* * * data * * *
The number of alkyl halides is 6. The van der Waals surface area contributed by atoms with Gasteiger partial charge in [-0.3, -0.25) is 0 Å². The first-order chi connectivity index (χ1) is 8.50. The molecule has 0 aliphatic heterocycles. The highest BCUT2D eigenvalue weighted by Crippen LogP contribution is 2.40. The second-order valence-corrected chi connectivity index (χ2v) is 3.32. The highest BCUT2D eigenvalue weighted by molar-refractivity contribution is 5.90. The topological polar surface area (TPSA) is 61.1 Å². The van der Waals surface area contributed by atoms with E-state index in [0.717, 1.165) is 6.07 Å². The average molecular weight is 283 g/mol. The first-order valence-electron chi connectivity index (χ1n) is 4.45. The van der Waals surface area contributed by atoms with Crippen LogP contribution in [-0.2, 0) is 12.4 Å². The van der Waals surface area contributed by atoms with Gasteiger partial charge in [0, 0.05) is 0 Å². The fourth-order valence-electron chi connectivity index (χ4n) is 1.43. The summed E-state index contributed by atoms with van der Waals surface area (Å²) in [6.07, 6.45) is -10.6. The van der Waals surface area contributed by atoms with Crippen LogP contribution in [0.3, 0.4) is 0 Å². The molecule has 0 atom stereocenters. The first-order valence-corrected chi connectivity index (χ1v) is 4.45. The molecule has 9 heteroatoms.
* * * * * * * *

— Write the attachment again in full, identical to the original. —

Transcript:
The number of alkyl halides is 6. The van der Waals surface area contributed by atoms with Gasteiger partial charge in [-0.3, -0.25) is 0 Å². The first-order chi connectivity index (χ1) is 8.50. The molecule has 0 aliphatic heterocycles. The highest BCUT2D eigenvalue weighted by Crippen LogP contribution is 2.40. The second-order valence-corrected chi connectivity index (χ2v) is 3.32. The highest BCUT2D eigenvalue weighted by molar-refractivity contribution is 5.90. The topological polar surface area (TPSA) is 61.1 Å². The van der Waals surface area contributed by atoms with E-state index in [0.717, 1.165) is 6.07 Å². The average molecular weight is 283 g/mol. The first-order valence-electron chi connectivity index (χ1n) is 4.45. The van der Waals surface area contributed by atoms with Crippen LogP contribution in [-0.2, 0) is 12.4 Å². The van der Waals surface area contributed by atoms with Gasteiger partial charge in [0, 0.05) is 0 Å². The fourth-order valence-electron chi connectivity index (χ4n) is 1.43. The summed E-state index contributed by atoms with van der Waals surface area (Å²) in [6.07, 6.45) is -10.6. The van der Waals surface area contributed by atoms with Crippen LogP contribution in [0.3, 0.4) is 0 Å². The molecule has 0 atom stereocenters. The first-order valence-corrected chi connectivity index (χ1v) is 4.45. The molecule has 9 heteroatoms.